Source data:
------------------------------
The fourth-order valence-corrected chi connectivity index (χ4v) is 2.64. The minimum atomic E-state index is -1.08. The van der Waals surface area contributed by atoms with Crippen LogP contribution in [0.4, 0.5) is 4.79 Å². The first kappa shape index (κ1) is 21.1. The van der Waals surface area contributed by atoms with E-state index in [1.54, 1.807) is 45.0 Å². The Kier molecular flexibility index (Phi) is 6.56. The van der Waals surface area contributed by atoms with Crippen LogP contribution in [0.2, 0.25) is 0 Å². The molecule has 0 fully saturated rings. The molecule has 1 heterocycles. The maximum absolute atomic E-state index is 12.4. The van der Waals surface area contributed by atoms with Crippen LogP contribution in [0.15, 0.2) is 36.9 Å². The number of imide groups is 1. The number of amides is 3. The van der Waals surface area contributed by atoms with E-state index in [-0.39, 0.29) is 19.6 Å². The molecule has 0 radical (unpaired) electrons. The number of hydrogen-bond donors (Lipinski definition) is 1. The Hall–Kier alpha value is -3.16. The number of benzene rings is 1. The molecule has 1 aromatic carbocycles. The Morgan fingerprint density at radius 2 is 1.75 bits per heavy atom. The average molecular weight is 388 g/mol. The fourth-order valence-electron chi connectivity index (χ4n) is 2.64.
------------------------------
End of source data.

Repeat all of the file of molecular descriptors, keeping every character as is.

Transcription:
The fourth-order valence-corrected chi connectivity index (χ4v) is 2.64. The minimum atomic E-state index is -1.08. The van der Waals surface area contributed by atoms with Crippen LogP contribution in [0.4, 0.5) is 4.79 Å². The first kappa shape index (κ1) is 21.1. The van der Waals surface area contributed by atoms with E-state index in [1.54, 1.807) is 45.0 Å². The Kier molecular flexibility index (Phi) is 6.56. The van der Waals surface area contributed by atoms with Crippen LogP contribution in [0.2, 0.25) is 0 Å². The molecule has 0 fully saturated rings. The molecule has 1 heterocycles. The maximum absolute atomic E-state index is 12.4. The van der Waals surface area contributed by atoms with Crippen LogP contribution in [0.15, 0.2) is 36.9 Å². The number of imide groups is 1. The number of amides is 3. The van der Waals surface area contributed by atoms with E-state index in [-0.39, 0.29) is 19.6 Å². The molecule has 0 radical (unpaired) electrons. The number of hydrogen-bond donors (Lipinski definition) is 1. The Hall–Kier alpha value is -3.16. The number of benzene rings is 1. The molecule has 1 aromatic carbocycles. The Morgan fingerprint density at radius 2 is 1.75 bits per heavy atom. The average molecular weight is 388 g/mol. The fourth-order valence-electron chi connectivity index (χ4n) is 2.64.